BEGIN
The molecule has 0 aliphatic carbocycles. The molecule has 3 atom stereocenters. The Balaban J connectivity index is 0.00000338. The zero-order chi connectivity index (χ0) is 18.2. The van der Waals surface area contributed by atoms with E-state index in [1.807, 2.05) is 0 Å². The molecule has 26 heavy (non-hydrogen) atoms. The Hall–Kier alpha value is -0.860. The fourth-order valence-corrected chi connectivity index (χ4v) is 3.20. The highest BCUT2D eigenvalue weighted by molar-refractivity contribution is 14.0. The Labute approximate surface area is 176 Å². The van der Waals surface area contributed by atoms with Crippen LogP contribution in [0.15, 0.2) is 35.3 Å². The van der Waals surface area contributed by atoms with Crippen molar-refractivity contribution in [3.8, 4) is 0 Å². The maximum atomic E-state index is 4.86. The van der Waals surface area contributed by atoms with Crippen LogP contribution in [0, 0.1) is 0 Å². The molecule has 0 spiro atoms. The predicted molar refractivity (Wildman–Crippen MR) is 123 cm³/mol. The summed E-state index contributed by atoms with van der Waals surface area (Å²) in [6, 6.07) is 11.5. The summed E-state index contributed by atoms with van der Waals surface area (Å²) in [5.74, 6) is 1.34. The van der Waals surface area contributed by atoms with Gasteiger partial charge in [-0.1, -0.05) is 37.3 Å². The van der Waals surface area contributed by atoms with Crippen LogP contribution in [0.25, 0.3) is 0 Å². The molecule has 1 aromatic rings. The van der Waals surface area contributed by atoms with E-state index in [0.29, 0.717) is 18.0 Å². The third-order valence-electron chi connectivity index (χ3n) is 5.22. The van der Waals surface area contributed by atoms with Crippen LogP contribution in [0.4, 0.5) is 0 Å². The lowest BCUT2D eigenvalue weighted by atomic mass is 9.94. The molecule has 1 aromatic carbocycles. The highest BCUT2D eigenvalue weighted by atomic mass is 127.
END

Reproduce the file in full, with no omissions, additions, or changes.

The molecule has 0 aliphatic carbocycles. The molecule has 3 atom stereocenters. The Balaban J connectivity index is 0.00000338. The zero-order chi connectivity index (χ0) is 18.2. The van der Waals surface area contributed by atoms with E-state index in [1.807, 2.05) is 0 Å². The molecule has 26 heavy (non-hydrogen) atoms. The Hall–Kier alpha value is -0.860. The fourth-order valence-corrected chi connectivity index (χ4v) is 3.20. The highest BCUT2D eigenvalue weighted by molar-refractivity contribution is 14.0. The Labute approximate surface area is 176 Å². The van der Waals surface area contributed by atoms with Crippen LogP contribution in [0.15, 0.2) is 35.3 Å². The van der Waals surface area contributed by atoms with Crippen molar-refractivity contribution in [3.8, 4) is 0 Å². The maximum atomic E-state index is 4.86. The van der Waals surface area contributed by atoms with Crippen LogP contribution in [0, 0.1) is 0 Å². The molecule has 0 spiro atoms. The predicted molar refractivity (Wildman–Crippen MR) is 123 cm³/mol. The summed E-state index contributed by atoms with van der Waals surface area (Å²) in [6, 6.07) is 11.5. The summed E-state index contributed by atoms with van der Waals surface area (Å²) in [5.74, 6) is 1.34. The van der Waals surface area contributed by atoms with Gasteiger partial charge in [-0.1, -0.05) is 37.3 Å². The van der Waals surface area contributed by atoms with Crippen LogP contribution in [0.25, 0.3) is 0 Å². The molecule has 1 aromatic rings. The van der Waals surface area contributed by atoms with E-state index in [0.29, 0.717) is 18.0 Å². The third-order valence-electron chi connectivity index (χ3n) is 5.22. The van der Waals surface area contributed by atoms with Crippen LogP contribution in [0.4, 0.5) is 0 Å². The lowest BCUT2D eigenvalue weighted by atomic mass is 9.94. The molecule has 1 aromatic carbocycles. The highest BCUT2D eigenvalue weighted by atomic mass is 127.